Can Architecture Be Democratic: A Discussion at Athens Democracy Forum

12th January 2017

If there are two great things that the Ancient Greeks gave us, it could be argued they are democracy, and architecture. They would certainly be the two things that are most instantly recognisable in the Western world during the 21st century as remaining remarkably similar to the Greek traditions laid down some 2,500 years ago. Recently, the resort of Costa Navarino on the south west coast of Peloponnese Greece held a weekend conference entitled ‘ Architecture and Democracy’ as part of the International New York Times Athens Democracy Forum.

The idea behind the weekend was to being together architects, artists, critics, curators, writers and philosophers to see if, architecture (as an art form) could ever, or should ever, be democratic.

The weekend followed on from 2015’s theme of ‘Art and Democracy’ that saw none other then Wall Street banker turned self styled art world impresario Jeff Koons host the discussions alongside the Nobel Prize winner economist Paul Krugman. That weekend helped to elucidate dialogues between art and finance, and if art can, or should, always be accessible to all. Such a successful weekend it was, that another was scheduled for the following year, shifting the focus to architecture.

Ancient Messini Stadium.

Elaborating on keys themes including ‘What, and who, determines democratic architecture?’, ‘In which ways can urban planning represent and facilitate democracy?’ and ‘When can architecture legitimately be undemocratic?’, the forum aimed to deconstruct perceptions about how designed space can be defined and used by the people, and for the people. Speakers at the event included Patrik Schumacher – chief architect of Zaha Hadid Architects, Charles Landry the eminent urbanist and author, and Petros Themelis, Emeritus Professor of Archaeology at the University of Crete.

The debates raged between intellects – sparking audience participation in an exercise that was symbolic of the same debates happening in Ancient Greece. It's the sort of activity necessary to keep ideas invigorated, challenging, and by the people, for the people. One hot topic came in the form of city planning – should it be the job of artists, designers and architects to work with everyone in mind, or the paying client when constructing civil ideas? Examples discussed included London‘s iconic Shard building, the new Tate Modern extension, the New York subway and the Louvre in Abu Dhabi. It's an age old question within the arts that has no finite answer, but should play in the mind of every creative, and such gatherings help to promote a conscious effort by the creators of society to elucidate their thoughts and processes to the masses.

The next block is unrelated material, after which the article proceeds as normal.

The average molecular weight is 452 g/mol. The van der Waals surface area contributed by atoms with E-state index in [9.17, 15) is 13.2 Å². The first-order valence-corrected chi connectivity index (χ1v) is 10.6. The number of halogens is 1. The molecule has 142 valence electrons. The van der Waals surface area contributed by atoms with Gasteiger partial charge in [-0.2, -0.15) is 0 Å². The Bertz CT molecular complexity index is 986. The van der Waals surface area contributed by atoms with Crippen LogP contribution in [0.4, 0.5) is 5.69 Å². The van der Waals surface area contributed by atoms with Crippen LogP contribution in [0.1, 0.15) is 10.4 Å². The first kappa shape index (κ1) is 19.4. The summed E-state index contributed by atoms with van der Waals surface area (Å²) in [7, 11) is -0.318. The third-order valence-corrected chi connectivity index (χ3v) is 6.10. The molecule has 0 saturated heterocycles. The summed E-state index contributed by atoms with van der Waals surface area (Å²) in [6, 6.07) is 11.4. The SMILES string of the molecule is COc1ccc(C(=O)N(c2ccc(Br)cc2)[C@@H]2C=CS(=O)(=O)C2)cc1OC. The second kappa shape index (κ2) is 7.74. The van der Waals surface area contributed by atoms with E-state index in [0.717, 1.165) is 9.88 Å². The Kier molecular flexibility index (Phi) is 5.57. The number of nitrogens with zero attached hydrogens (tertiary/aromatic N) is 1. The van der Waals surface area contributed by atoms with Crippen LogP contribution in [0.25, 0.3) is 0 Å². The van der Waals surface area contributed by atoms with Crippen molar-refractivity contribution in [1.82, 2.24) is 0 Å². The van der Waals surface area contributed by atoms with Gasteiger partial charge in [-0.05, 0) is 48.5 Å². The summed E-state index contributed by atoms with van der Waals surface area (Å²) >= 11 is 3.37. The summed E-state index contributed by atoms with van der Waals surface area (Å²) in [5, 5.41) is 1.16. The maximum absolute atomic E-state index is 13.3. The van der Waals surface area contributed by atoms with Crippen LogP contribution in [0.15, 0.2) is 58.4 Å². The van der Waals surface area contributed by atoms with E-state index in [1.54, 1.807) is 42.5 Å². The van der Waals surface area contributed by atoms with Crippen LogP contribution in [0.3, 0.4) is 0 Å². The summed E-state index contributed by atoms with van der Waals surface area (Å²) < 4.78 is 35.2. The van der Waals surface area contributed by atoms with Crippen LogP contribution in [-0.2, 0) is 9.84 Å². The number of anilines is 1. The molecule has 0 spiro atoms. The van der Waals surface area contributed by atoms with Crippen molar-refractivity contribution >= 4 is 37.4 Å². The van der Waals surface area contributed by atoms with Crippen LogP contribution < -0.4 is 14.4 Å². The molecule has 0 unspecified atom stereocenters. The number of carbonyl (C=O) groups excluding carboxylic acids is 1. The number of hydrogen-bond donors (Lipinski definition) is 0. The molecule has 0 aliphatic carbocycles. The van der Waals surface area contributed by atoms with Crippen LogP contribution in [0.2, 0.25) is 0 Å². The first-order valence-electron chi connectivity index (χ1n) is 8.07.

Costa Navarino Agora.

The idyllic corner of the Peloponnese was the perfect place to discuss these notions, as the region is home to an enormously rich architectural history, from Neolithic settlements to the Mycenaean Palace of Nestor as mentioned in Homer’s Iliad, Byzantine churches and Medieval castles. The unspoilt countryside of breath taking Mediterranean landscapes was the perfect back drop for such an event.

The weekend was hosted by Costa Navarino a five star luxury resort complex, which coincidentally has its own Ancient Greek themed Agora – a public meeting place to host debate. The site was dreamt up some 50 years ago by a local shipping magnate as a project to not only boost local tourism but empower the local citizens with their own prosperity. Its also Greece's premier resort for sustainability, dedicated to preserving the environment and heritage – It certainly seems a fitting place to discuss these worldwide themes of democratic architecture. It also contains a world famous spa with historically inspired treatments, luxury rooms with their own private infinity pools, over 20 dining options and one of the world’s best golf courses. There are also an array of pools, beaches, sports, archaeology tours and workshops to try. It's about as democratic as a resort could be when it comes to providing something for everyone.

Costa Navarino.

The weekend raised some fascinating discussions, with fiery debates about public access, government funds, social housing, political buildings, banking institutions, regeneration projects and gentrification, spanning 4,500 years of history.

These are the sort of issues that can never be truly answered, yet alone agreed upon, but must always remain in discussion to ensure the production of architecture that does work. The hosting of such event's is testament to Costa Navarino's dedication to the cause, but also the country of Greece's steadfast attitude to the problems that face it which seem just as relevant today, as they were in the ancient Athenian Agora. We wait with baited breath for next years talks.

By Toby Mellors
A video of the event can be seen here.
Costa Navarino: Rates at the two hotels at Navarino Dunes, start from: The Westin Resort Costa Navarino: from €220, and The Romanos, a Luxury Collection Resort from €390. Prices are for a deluxe garden view room on a bed and breakfast basis, based on availability. Aegean Airlines: Aegean Airlines offers daily flights from London Heathrow to Athens.

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